Tuesday, December 06, 2011

An amazing and amazingly brief resume

When Houston Nutt "resigned" and people started looking around for dudes with geographic ties and/or relatively impressive resumes, the list basically went like this:

1. Kirby Smart
2. Gus Malzahn
3. Larry Fedora
4. Mike Leach
5. ???

At no point did I see the spectacularly named Hugh Freeze come up as a candidate until the news leaked that he had both met with the Ole Miss search committee and apparently been offered the job. In terms of name hires, Hugh Freeze is not Mike Leach.

This is the extent of the guy's college coaching resume:

2006-07: Ole Miss tight ends coach and recruiting coordinator
2008-09: Lambuth (NAIA) head coach
2010: Arkansas State offensive coordinator
2011: Arkansas State head coach

That's it. The way you get an SEC head coaching job at the age of 42 and with an inch-long resume is by having a career record of 30-7 (!). He went 8-4 and 12-1 in his two years at Lambuth, took the O-coordinator job at Arkansas State, turned a crappy offense into a pretty good one and then went 10-2 in his one year as head coach.

I should also back up a little and point out that he was previously a high school coach at Tennessee powerhouse Briarcrest and won two state titles in nine years. He got the recruiting gig at Ole Miss the same month Michael Oher (who played under Freeze at Briarcrest) signed with Ole Miss, which was obviously a little shady and prompted an NCAA investigation that ended with a "this is really sketchy but not necessarily a violation" ruling. Anyway, when Ed Orgeron hires you to recruit, you can recruit. He obviously knows what he's doing in a-gun-rack-on-every-truck country.

Seeing as how Arkansas State is Arkansas State and the NAIA exists only in theory, the information we have about the guy as a coach is pretty limited. One certainty: He likes to spread it out and throw. He's not Hal Mumme or Mike Leach but definitely wants to put the ball in the air. His Lambuth teams averaged a little over 40 points and about 465 yards a game; his Arkansas State teams averaged about 32 and 428. This seems like an appropriate spot to mention that Ole Miss was 114th in total offense and 116th in scoring offense this year. That is inexplicably awful for a BCS-conference team and will unquestionably get significantly better.

Freeze also gave a pretty emotional/passionate presser speech ...

... that seemed genuine and probably sold some people on a guy they'd never heard before Monday. He's originally from Mississippi and called Ole Miss "home to me," which is what everybody says but is more literally true in his case. I feel comfortable saying that the Deep South isn't for everybody (like me, for example). Cultural comfort is relevant. Freeze gets it.

So that's what we know. What we don't know is everything else, which is a lot.

I can't find any data on Freeze's NAIA defenses, and it's probably not worth looking for anyway. Since the Arkansas State defensive numbers are are all I've got, I'll list them here: 20th in total defense, 15th in rushing defense, 17th in pass efficiency defense and 15th in scoring defense. The 2010 numbers (under the same defensive coordinator) were almost exactly as bad as those are good: 110th, 101st, 105th, 91st. I'm not sure exactly what that means, but since 2010 was the first year under D-coordinator Dave Wommack, I'll generously give him credit for the turnaround.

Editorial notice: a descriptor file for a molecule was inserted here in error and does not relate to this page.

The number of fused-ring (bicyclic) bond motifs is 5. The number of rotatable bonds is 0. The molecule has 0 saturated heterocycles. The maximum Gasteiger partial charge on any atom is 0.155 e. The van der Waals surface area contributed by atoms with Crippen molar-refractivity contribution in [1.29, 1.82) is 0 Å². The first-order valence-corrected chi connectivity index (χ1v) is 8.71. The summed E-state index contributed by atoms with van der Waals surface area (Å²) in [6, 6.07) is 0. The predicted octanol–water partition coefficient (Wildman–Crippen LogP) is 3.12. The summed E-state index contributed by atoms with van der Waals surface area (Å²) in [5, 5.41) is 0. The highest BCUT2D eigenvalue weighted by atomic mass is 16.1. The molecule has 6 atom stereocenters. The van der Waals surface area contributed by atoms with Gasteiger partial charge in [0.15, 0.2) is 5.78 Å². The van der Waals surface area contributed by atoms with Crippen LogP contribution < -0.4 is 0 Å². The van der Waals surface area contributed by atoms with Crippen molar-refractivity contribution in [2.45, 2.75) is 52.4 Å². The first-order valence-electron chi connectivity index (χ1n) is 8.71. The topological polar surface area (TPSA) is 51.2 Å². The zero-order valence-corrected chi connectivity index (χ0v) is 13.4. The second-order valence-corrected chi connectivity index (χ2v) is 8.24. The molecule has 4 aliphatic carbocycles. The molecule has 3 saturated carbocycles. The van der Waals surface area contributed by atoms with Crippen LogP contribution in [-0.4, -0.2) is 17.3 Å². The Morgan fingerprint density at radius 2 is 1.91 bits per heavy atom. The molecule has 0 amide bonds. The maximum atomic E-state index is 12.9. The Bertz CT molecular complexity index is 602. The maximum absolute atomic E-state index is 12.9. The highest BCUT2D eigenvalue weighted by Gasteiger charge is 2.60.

This is relevant because Wommack is reportedly coming with Freeze as D-coordinator and actually has a resume filled with SEC stuff and decent D-I coordinator jobs (Georgia Tech, Southern Miss, UNLV, etc.). The defense shouldn't be a major problem, which is more than can be said for the Ole Miss defense the last two years under Tyrone Nix. The weird thing is that Nix was really highly regarded about five years ago, had two straight excellent defenses after coming to Ole Miss and then watched the entire unit go off a cliff in 2010 and '11. Whether Wommack can turn that group into something worthwhile is even less clear than what Freeze can do with the offense. It might be fine and it might be disastrous for a couple years pending some personnel upgrades. Dominance isn't likely.

There's also another massive variable: going from high school to a recruiting job to the NAIA to the Sun Belt to arguably the worst job in the SEC. That is a huge jump. I see the resume and think "OMG 30-7 that's Urban Meyer" and then think "ehhh Ole Miss." I don't even know what word to use to describe the difference between running high school/Sun Belt teams and trying to build an in-the-tank program that's in the same division as LSU, Alabama, Arkansas and Texas A&M; I'm thinking "ginormulantic" (or something). Everything he's done is both impressive and potentially meaningless.

I'm not even sure the poker analogy works here. Freeze is like going in with pocket jokers in some weird game with wild cards and whatnot. He might be Joe Tiller or Gerry Faust or anything in between. If he's closer to the Joe Tiller end of the spectrum, he'll have earned it in that division.

BTW, there is one other thing he's got going for him:
“Once we completed our interviews, our No. 1 choice was crystal clear,” said Mike Glenn, who joined Archie Manning as co-chair of Ole Miss’ search committee. “Our No. 1 choice was Hugh Freeze.”
This is another thing that gets said all the time regardless of veracity but is actually true in this case. Freeze was offered the job while everybody else was trying to figure out if Kirby Smart or Mike Leach or whoever was gonna interview. Being an unknown Plan A is a lot better than an unknown Plan C when it comes to support from both the fans and the administration; given the state of the program, that's not insignificant. He'll get a chance to turn things around, which isn't always the case in the SEC. Now he just has to do it.


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